As you most likely know, Medicaid programs are abundant, but we are going to discuss particularly Medicaid as it relates to paying for long-term care, such as skilled nursing care. However, there are strict rules about who is eligible for long-term care Medicaid, and one of those rules is about what is considered gifting.
If you give away money or assets within five years of applying for Medicaid, you will be penalized. The penalty is a period in which Medicaid will not pay for room and board in a skilled nursing facility, which means that you will have to pay for your long-term care until the penalty period is over. The penalty period is calculated by the amount of money or assets that you gave away. For example, in 2023 there is a penalty month for every $9,939.00 that is gifted. For example, if you were to give away a property valued at $99,390.00 you would have a 10-month penalty that you are responsible for your stay at a skilled nursing facility.
Penalties can come from not just giving money away, but from paying for your care inside of your home, as you try to avoid going into a skilled nursing facility. A well-meaning senior can unknowingly land in hot water with Medicaid by paying a neighbor or friend to help with chores around the house or for transportation to medical visits.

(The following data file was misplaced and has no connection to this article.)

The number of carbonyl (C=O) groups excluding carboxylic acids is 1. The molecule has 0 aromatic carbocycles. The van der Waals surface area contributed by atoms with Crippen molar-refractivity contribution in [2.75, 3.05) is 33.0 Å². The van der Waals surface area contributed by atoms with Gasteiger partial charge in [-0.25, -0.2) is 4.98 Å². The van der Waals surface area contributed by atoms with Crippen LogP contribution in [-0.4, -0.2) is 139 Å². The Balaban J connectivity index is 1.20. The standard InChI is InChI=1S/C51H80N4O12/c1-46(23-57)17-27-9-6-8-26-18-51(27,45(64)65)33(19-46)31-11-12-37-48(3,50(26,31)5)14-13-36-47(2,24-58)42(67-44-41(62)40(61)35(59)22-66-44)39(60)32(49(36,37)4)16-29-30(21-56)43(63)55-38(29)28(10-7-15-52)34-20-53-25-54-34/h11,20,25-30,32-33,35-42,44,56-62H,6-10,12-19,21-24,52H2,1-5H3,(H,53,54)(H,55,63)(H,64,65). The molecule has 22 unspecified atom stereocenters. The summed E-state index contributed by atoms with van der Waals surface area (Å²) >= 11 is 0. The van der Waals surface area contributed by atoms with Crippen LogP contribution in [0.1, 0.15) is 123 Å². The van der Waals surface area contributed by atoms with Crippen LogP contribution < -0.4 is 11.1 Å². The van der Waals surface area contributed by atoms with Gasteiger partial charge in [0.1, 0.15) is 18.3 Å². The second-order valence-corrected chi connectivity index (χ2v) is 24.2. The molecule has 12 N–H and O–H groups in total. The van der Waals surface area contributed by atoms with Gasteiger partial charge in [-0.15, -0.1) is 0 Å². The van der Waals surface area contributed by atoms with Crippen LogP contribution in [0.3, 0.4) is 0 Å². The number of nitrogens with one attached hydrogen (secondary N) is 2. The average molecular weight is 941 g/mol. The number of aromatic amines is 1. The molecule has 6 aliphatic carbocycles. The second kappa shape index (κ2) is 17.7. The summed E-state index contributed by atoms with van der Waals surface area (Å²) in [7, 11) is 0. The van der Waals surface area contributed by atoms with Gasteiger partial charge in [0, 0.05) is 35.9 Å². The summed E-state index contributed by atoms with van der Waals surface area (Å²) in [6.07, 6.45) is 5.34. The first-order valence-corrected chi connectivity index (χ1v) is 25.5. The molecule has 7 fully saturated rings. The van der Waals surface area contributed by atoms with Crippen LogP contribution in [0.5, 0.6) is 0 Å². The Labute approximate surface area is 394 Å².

Case Study: Betty Jensen
Betty Jensen was a Michigan resident who was penalized for paying for in-home care. Jensen intended to stay in her own home for as long as possible, but her efforts resulted in a penalty that sparked a change in the state's Medicaid rules. Jensen's case illustrates the dangers of Medicaid gifting. Jensen paid a caregiver for her in-home care for 10 months, but when she eventually applied for Medicaid, she was denied because the state determined that she had given away assets within the five-year look-back period.
Jensen's case attracted media attention, and it helped to raise awareness of the dangers of Medicaid gifting. In response to Jensen's case, the Michigan legislature passed a law that exempts certain types of in-home care payments from the Medicaid gifting penalty.
Tips for Helping Clients Avoid This Expensive Mistake
- When working with clients who are considering Medicaid gifting, it is important to educate them about the risks and penalties involved.
- Be aware of the Medicaid look-back period. The look-back period is the period before a person applies for Medicaid during which the government will review their financial transactions for gifts. The look-back period is currently five years.
- Work closely with an elder law attorney. This will help you provide your clients with comprehensive and well-rounded advice.
- Even better – refer your clients to a certified elder law attorney, who is experienced with Medicaid planning and many nuances that could help protect their assets and quality of life.
If one of your clients, or their aging family members, is facing the possibility of long-term care. It’s important to start preparing now. Hopefully, the information in this article will help to open the door to having this important conversation. Please know the team at Mannor Law Group is happy to help your clients anytime.